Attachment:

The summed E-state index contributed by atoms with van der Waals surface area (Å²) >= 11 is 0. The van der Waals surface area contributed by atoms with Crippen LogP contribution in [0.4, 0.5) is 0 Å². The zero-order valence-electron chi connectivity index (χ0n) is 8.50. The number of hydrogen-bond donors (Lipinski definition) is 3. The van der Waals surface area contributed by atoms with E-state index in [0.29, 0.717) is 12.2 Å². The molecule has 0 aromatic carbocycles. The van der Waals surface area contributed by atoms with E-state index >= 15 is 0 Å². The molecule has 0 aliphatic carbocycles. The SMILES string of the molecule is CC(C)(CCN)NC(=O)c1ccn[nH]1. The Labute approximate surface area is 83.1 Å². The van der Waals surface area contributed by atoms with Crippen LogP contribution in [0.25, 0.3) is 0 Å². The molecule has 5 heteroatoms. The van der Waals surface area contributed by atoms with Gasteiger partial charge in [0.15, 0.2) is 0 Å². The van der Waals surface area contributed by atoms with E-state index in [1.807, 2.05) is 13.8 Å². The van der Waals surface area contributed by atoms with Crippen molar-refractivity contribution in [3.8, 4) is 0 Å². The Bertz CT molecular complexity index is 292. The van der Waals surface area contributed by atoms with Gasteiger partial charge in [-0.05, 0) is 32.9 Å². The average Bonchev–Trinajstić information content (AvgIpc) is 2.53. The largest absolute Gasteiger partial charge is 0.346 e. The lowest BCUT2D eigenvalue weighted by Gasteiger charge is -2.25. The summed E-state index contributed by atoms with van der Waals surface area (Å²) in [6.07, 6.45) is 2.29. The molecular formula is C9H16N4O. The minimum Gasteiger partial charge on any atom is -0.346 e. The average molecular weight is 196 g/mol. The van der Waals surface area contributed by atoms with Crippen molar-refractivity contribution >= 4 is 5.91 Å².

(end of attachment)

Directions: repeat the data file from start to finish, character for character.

The summed E-state index contributed by atoms with van der Waals surface area (Å²) >= 11 is 0. The van der Waals surface area contributed by atoms with Crippen LogP contribution in [0.4, 0.5) is 0 Å². The zero-order valence-electron chi connectivity index (χ0n) is 8.50. The number of hydrogen-bond donors (Lipinski definition) is 3. The van der Waals surface area contributed by atoms with E-state index in [0.29, 0.717) is 12.2 Å². The molecule has 0 aromatic carbocycles. The van der Waals surface area contributed by atoms with E-state index >= 15 is 0 Å². The molecule has 0 aliphatic carbocycles. The SMILES string of the molecule is CC(C)(CCN)NC(=O)c1ccn[nH]1. The Labute approximate surface area is 83.1 Å². The van der Waals surface area contributed by atoms with Crippen LogP contribution in [0.25, 0.3) is 0 Å². The molecule has 5 heteroatoms. The van der Waals surface area contributed by atoms with Gasteiger partial charge in [0.15, 0.2) is 0 Å². The van der Waals surface area contributed by atoms with E-state index in [1.807, 2.05) is 13.8 Å². The van der Waals surface area contributed by atoms with Crippen molar-refractivity contribution in [3.8, 4) is 0 Å². The Bertz CT molecular complexity index is 292. The van der Waals surface area contributed by atoms with Gasteiger partial charge in [-0.05, 0) is 32.9 Å². The average Bonchev–Trinajstić information content (AvgIpc) is 2.53. The largest absolute Gasteiger partial charge is 0.346 e. The lowest BCUT2D eigenvalue weighted by Gasteiger charge is -2.25. The summed E-state index contributed by atoms with van der Waals surface area (Å²) in [6.07, 6.45) is 2.29. The molecular formula is C9H16N4O. The minimum Gasteiger partial charge on any atom is -0.346 e. The average molecular weight is 196 g/mol. The van der Waals surface area contributed by atoms with Crippen molar-refractivity contribution >= 4 is 5.91 Å².